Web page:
Free, publicly-accessible full text available February 1, 2023
  4. Abstract The alignment of dust grains with the ambient magnetic field produces polarization of starlight as well as thermal dust emission. Using the archival SOFIA/HAWC+ polarimetric data observed toward the ρ Ophiuchus (Oph) A cloud hosted by a B star at 89 and 154 μ m, we find that the fractional polarization of thermal dust emission first increases with the grain temperature and then decreases once the grain temperature exceeds ≃25–32 K. The latter trend differs from the prediction of the popular RAdiative Torques (RATs) alignment theory, which implies a monotonic increase of the polarization fraction with the grain temperature. We perform numerical modeling of polarized dust emission for the ρ Oph-A cloud and calculate the degree of dust polarization by simultaneously considering the dust grain alignment and rotational disruption by RATs. Our modeling results could successfully reproduce both the rising and declining trends of the observational data. Moreover, we show that the alignment of only silicate grains or a mixture of silicate–carbon grains within a composite structure can reproduce the observational trends, assuming that all dust grains follow a power-law size distribution. Although there are a number of simplifications and limitations to our modeling, our results suggest grains inmore »the ρ Oph-A cloud have a composite structure, and the grain size distribution has a steeper slope than the standard size distribution for the interstellar medium. Combination of SOFIA/HAWC+ data with JCMT observations 450 and 850  μ m would be useful to test the proposed scenario based on grain alignment and disruption by RATs.« less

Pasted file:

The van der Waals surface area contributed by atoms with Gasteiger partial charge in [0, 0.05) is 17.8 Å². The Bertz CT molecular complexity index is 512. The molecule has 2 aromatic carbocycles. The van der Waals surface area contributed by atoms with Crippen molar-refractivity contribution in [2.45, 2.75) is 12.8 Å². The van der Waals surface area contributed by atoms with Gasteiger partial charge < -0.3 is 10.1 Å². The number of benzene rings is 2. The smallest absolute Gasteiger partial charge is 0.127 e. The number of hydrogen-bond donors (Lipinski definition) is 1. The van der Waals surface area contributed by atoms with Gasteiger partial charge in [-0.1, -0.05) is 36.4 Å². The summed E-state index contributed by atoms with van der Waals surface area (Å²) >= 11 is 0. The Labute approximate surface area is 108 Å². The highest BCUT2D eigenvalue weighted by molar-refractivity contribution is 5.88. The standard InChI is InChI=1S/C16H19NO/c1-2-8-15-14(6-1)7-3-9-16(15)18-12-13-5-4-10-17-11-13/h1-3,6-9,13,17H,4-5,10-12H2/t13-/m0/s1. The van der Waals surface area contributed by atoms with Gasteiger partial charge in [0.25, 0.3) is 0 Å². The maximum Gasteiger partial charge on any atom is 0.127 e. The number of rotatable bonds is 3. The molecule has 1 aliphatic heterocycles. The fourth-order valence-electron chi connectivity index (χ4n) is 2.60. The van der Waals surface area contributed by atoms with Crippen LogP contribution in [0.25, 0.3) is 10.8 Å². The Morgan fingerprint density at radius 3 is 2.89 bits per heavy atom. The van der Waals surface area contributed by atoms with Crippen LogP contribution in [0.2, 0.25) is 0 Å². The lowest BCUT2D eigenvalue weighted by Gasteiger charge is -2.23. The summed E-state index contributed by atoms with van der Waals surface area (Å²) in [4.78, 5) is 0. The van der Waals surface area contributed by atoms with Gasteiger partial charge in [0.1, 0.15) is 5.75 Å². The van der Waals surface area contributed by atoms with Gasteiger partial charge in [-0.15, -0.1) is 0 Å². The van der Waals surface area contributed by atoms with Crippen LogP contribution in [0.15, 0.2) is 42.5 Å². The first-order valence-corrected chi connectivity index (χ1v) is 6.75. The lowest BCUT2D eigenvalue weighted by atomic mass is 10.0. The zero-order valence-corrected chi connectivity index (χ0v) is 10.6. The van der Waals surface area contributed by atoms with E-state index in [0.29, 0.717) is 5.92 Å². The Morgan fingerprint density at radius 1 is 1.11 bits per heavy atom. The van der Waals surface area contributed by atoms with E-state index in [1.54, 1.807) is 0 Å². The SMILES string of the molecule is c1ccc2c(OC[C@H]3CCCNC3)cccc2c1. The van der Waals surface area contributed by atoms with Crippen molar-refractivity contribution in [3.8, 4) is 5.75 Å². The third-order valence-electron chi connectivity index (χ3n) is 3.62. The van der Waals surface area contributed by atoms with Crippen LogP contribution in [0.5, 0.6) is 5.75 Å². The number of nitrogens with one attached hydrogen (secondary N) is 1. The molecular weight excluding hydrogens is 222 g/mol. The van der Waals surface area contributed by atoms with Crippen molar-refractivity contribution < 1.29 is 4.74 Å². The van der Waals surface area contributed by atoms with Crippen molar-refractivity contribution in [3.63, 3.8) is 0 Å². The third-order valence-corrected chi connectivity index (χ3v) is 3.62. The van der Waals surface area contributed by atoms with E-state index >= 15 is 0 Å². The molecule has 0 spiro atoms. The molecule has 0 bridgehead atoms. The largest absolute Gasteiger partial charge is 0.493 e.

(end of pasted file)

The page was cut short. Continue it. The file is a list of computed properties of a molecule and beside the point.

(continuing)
5. Context. LDN 1157 is one of several clouds that are situated in the cloud complex LDN 1147/1158. The cloud presents a coma-shaped morphology with a well-collimated bipolar outflow emanating from a Class 0 protostar, LDN 1157-mm, that resides deep inside the cloud. Aims. The main goals of this work are (a) mapping the intercloud magnetic field (ICMF) geometry of the region surrounding LDN 1157 to investigate its relationship with the cloud morphology, outflow direction, and core magnetic field (CMF) geometry inferred from the millimeter- and submillimeter polarization results from the literature, and (b) to investigate the kinematic structure of the cloud. Methods. We carried out optical ( R -band) polarization observations of the stars projected on the cloud to map the parsec-scale magnetic field geometry. We made spectroscopic observations of the entire cloud in the 12 CO, C 18 O, and N 2 H + ( J = 1–0) lines to investigate its kinematic structure. Results. We obtained a distance of 340 ± 3 pc to the LDN 1147/1158, complex based on the Gaia DR2 parallaxes and proper motion values of the three young stellar objects (YSOs) associated with the complex. A single filament of ~1.2 pc in length (tracedmore »by the Filfinder algorithm) and ~0.09 pc in width (estimated using the Radfil algorithm) is found to run throughout the coma-shaped cloud. Based on the relationships between the ICMF, CMF, filament orientations, outflow direction, and the hourglass morphology of the magnetic field, it is likely that the magnetic field played an important role in the star formation process in LDN 1157. LDN 1157-mm is embedded in one of the two high-density peaks detected using the Clumpfind algorithm. The two detected clumps lie on the filament and show a blue-red asymmetry in the 12 CO line. The C 18 O emission is well correlated with the filament and presents a coherent structure in velocity space. Combining the proper motions of the YSOs and the radial velocity of LDN 1147/1158 and an another complex, LDN 1172/1174, that is situated ~2° east of it, we found that the two complexes are moving collectively toward the Galactic plane. The filamentary morphology of the east-west segment of LDN 1157 may have formed as a result of mass lost by ablation through interaction of the moving cloud with the ambient interstellar medium.« less